From the Associated Press today:
The U.S. Coast Guard is seeking public comments on a proposal that would allow barges to transport shale gas wastewater, a drilling byproduct that can include chemicals, radioactive material and heavy metals.
Some states, such as Texas, have large numbers of underground wells where the wastewater can be disposed. But Pennsylvania — where a recent boom in shale gas drilling is producing tens of millions of gallons of wastewater every year — has only a few such disposal wells.
The Coast Guard is accepting comments until Nov. 29. The official title of the proposal is Carriage of Conditionally Permitted Shale Gas Extraction Waste Water in Bulk.
Extracting the gas trapped in shale formations requires pumping hundreds of thousands of gallons of water, sand and chemicals into the ground to break apart rock and free the gas. Some of that water, along with large quantities of existing underground water, returns to the surface, and it can contain high levels of salt, heavy metals and low-level radiation.
In the past five years, a lot of Pennsylvania shale wastewater has been taken to Ohio by truck or train, and much of it is now being recycled. But the Coast Guard said barge companies are interested in taking wastewater to disposal sites in Texas and Louisiana, too.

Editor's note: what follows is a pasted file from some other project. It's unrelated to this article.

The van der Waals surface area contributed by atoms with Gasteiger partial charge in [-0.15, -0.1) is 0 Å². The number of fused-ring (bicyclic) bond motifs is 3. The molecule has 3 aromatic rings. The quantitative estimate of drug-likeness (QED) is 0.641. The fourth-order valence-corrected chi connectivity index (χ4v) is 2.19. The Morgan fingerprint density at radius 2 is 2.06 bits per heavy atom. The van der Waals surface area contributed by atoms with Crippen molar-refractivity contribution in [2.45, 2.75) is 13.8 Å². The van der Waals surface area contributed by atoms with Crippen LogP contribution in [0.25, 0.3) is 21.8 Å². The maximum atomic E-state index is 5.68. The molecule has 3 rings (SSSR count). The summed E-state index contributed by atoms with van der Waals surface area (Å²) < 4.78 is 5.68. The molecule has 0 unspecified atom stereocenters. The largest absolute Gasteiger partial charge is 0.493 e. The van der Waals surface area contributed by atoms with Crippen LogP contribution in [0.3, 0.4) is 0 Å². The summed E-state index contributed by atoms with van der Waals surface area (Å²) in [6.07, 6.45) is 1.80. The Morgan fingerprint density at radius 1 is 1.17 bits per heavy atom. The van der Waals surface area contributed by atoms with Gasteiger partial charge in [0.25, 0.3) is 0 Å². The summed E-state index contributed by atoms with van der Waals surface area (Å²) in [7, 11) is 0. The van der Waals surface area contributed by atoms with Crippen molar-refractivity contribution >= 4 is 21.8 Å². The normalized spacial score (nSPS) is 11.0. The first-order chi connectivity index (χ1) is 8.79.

Patrick Creighton, a spokesman for the Marcellus Shale Coalition, said the industry group thinks wastewater transport via barge can be done in a safe way.
“The Coast Guard is going to move forward in a way that’s responsible,” Creighton said.
But Erika Staaf of the group PennEnvironment said barge transport is no improvement on current methods.
“Transporting drilling waste by truck leads to increased air pollution, risks accidents and spills, puts undue pressure on local roads and infrastructure; transporting this waste by barge in our nations rivers is unnecessarily risky,” she wrote in an email.
Staaf faulted the Coast Guard proposal for not specifically mentioning environmental safeguards, since any spill on rivers such as the Ohio or Monongahela would have major cleanup costs.
According to the Port of Pittsburgh, one barge has the capacity of about 70 large tractor-trailer trucks.
Pennsylvania Department of Environmental Protection spokesman John Poister noted that the agency doesn’t regulate what is carried in barges on waterways. Its priority “would be to insure the safety of drinking water supplies and protection of water quality in rivers and streams,” Poister wrote in an email.
Chesapeake Energy Corp,the Oklahoma-based firm is the No. 1 driller in Ohio.
Rig Count Interactive Map by Baker Hughes, an energy services company.
Shale Sheet Fracking, a Youngstown Vindicator blog.
The Ohio Environmental Council, a statewide eco-group based in Columbus.
Earthjustice, a national eco-group.
People's Oil and Gas Collaborative-Ohio, a grass-roots group in Northeast Ohio.
Concerned Citizens of Medina County, a grass-roots group.
No Frack Ohio, a Columbus-based grass-roots group.
Fracking: Gas Drilling's Environmental Threat by ProPublica, an online journalism site.
Pipeline, blog from Pittsburgh Post-Gazette on Marcellus shale drilling.
Allegheny Front, environmental public radio for Western Pennsylvania.